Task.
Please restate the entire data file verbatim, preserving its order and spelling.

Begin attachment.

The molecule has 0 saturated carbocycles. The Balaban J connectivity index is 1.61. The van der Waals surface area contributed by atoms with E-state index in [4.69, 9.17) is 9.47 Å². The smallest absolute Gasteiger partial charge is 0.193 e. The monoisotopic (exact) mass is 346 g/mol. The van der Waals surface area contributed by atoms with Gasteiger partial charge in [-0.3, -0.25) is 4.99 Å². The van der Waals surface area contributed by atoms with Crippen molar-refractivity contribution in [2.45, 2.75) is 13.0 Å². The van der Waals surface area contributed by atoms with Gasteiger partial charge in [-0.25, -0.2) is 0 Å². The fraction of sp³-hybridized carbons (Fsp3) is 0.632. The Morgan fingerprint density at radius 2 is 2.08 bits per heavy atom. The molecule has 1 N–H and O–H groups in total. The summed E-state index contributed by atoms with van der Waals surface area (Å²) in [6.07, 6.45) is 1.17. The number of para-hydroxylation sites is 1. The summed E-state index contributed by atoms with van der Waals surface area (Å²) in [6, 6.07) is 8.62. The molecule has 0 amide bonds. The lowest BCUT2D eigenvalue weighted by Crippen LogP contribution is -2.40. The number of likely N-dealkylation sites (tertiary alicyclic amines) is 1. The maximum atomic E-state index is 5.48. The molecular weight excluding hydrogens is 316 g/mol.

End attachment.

The molecule has 0 saturated carbocycles. The Balaban J connectivity index is 1.61. The van der Waals surface area contributed by atoms with E-state index in [4.69, 9.17) is 9.47 Å². The smallest absolute Gasteiger partial charge is 0.193 e. The monoisotopic (exact) mass is 346 g/mol. The van der Waals surface area contributed by atoms with Gasteiger partial charge in [-0.3, -0.25) is 4.99 Å². The van der Waals surface area contributed by atoms with Crippen molar-refractivity contribution in [2.45, 2.75) is 13.0 Å². The van der Waals surface area contributed by atoms with Gasteiger partial charge in [-0.25, -0.2) is 0 Å². The fraction of sp³-hybridized carbons (Fsp3) is 0.632. The Morgan fingerprint density at radius 2 is 2.08 bits per heavy atom. The molecule has 1 N–H and O–H groups in total. The summed E-state index contributed by atoms with van der Waals surface area (Å²) in [6.07, 6.45) is 1.17. The number of para-hydroxylation sites is 1. The summed E-state index contributed by atoms with van der Waals surface area (Å²) in [6, 6.07) is 8.62. The molecule has 0 amide bonds. The lowest BCUT2D eigenvalue weighted by Crippen LogP contribution is -2.40. The number of likely N-dealkylation sites (tertiary alicyclic amines) is 1. The maximum atomic E-state index is 5.48. The molecular weight excluding hydrogens is 316 g/mol.